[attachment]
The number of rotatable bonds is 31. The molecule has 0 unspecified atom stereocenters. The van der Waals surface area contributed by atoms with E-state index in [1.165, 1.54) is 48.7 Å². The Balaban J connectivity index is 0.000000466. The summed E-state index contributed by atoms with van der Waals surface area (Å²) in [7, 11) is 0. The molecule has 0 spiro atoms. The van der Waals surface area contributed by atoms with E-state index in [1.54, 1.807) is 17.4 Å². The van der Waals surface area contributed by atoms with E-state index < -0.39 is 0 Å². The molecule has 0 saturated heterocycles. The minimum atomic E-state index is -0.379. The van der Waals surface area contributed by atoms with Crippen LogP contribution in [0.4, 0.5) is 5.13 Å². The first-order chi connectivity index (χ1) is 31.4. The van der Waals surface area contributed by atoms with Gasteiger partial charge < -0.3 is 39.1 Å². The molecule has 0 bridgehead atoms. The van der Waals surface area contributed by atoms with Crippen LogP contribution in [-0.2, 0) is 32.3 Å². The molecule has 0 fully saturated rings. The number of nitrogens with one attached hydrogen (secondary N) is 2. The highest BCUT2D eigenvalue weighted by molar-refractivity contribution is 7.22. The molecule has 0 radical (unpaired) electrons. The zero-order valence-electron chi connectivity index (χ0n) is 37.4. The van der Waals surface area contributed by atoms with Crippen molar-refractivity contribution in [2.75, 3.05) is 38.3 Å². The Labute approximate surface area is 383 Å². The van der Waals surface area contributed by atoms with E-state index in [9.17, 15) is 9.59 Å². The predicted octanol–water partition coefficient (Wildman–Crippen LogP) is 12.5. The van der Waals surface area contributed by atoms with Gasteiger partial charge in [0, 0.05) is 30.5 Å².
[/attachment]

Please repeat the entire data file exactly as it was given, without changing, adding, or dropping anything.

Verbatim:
The number of rotatable bonds is 31. The molecule has 0 unspecified atom stereocenters. The van der Waals surface area contributed by atoms with E-state index in [1.165, 1.54) is 48.7 Å². The Balaban J connectivity index is 0.000000466. The summed E-state index contributed by atoms with van der Waals surface area (Å²) in [7, 11) is 0. The molecule has 0 spiro atoms. The van der Waals surface area contributed by atoms with E-state index in [1.54, 1.807) is 17.4 Å². The van der Waals surface area contributed by atoms with E-state index < -0.39 is 0 Å². The molecule has 0 saturated heterocycles. The minimum atomic E-state index is -0.379. The van der Waals surface area contributed by atoms with Crippen LogP contribution in [0.4, 0.5) is 5.13 Å². The first-order chi connectivity index (χ1) is 31.4. The van der Waals surface area contributed by atoms with Gasteiger partial charge < -0.3 is 39.1 Å². The molecule has 0 bridgehead atoms. The van der Waals surface area contributed by atoms with Crippen LogP contribution in [-0.2, 0) is 32.3 Å². The molecule has 0 fully saturated rings. The number of nitrogens with one attached hydrogen (secondary N) is 2. The highest BCUT2D eigenvalue weighted by molar-refractivity contribution is 7.22. The molecule has 0 radical (unpaired) electrons. The zero-order valence-electron chi connectivity index (χ0n) is 37.4. The van der Waals surface area contributed by atoms with Crippen molar-refractivity contribution in [2.75, 3.05) is 38.3 Å². The Labute approximate surface area is 383 Å². The van der Waals surface area contributed by atoms with E-state index in [9.17, 15) is 9.59 Å². The predicted octanol–water partition coefficient (Wildman–Crippen LogP) is 12.5. The van der Waals surface area contributed by atoms with Gasteiger partial charge in [0, 0.05) is 30.5 Å².